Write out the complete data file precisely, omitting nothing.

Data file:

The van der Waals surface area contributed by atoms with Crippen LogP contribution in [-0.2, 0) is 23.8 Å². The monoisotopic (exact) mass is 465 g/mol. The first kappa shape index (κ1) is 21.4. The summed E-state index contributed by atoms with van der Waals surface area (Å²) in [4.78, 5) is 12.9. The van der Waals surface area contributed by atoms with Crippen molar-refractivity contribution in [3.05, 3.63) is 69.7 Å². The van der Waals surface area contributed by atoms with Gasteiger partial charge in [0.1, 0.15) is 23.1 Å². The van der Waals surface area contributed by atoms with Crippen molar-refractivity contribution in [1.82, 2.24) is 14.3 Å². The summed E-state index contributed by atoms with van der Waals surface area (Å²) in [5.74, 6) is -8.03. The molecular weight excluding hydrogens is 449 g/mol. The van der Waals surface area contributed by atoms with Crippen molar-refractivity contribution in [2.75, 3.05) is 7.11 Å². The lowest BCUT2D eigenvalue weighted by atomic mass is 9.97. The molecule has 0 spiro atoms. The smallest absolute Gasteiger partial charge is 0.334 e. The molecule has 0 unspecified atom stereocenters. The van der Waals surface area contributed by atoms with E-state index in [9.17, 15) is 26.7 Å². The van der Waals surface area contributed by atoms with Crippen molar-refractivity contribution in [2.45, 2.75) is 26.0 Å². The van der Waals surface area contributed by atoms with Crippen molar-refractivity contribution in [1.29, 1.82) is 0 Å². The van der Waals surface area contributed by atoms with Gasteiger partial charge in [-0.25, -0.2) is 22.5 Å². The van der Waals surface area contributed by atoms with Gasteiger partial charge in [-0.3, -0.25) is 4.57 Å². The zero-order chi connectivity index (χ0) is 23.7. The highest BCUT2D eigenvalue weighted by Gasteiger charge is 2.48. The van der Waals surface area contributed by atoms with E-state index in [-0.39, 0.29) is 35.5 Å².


The van der Waals surface area contributed by atoms with Crippen LogP contribution in [-0.2, 0) is 23.8 Å². The monoisotopic (exact) mass is 465 g/mol. The first kappa shape index (κ1) is 21.4. The summed E-state index contributed by atoms with van der Waals surface area (Å²) in [4.78, 5) is 12.9. The van der Waals surface area contributed by atoms with Crippen molar-refractivity contribution in [3.05, 3.63) is 69.7 Å². The van der Waals surface area contributed by atoms with Gasteiger partial charge in [0.1, 0.15) is 23.1 Å². The van der Waals surface area contributed by atoms with Crippen molar-refractivity contribution in [1.82, 2.24) is 14.3 Å². The summed E-state index contributed by atoms with van der Waals surface area (Å²) in [5.74, 6) is -8.03. The molecular weight excluding hydrogens is 449 g/mol. The van der Waals surface area contributed by atoms with Crippen molar-refractivity contribution in [2.75, 3.05) is 7.11 Å². The lowest BCUT2D eigenvalue weighted by atomic mass is 9.97. The molecule has 0 spiro atoms. The smallest absolute Gasteiger partial charge is 0.334 e. The molecule has 0 unspecified atom stereocenters. The van der Waals surface area contributed by atoms with E-state index in [9.17, 15) is 26.7 Å². The van der Waals surface area contributed by atoms with Crippen molar-refractivity contribution in [2.45, 2.75) is 26.0 Å². The van der Waals surface area contributed by atoms with Crippen molar-refractivity contribution in [1.29, 1.82) is 0 Å². The van der Waals surface area contributed by atoms with Gasteiger partial charge in [-0.25, -0.2) is 22.5 Å². The van der Waals surface area contributed by atoms with Gasteiger partial charge in [-0.3, -0.25) is 4.57 Å². The zero-order chi connectivity index (χ0) is 23.7. The highest BCUT2D eigenvalue weighted by Gasteiger charge is 2.48. The van der Waals surface area contributed by atoms with E-state index in [-0.39, 0.29) is 35.5 Å².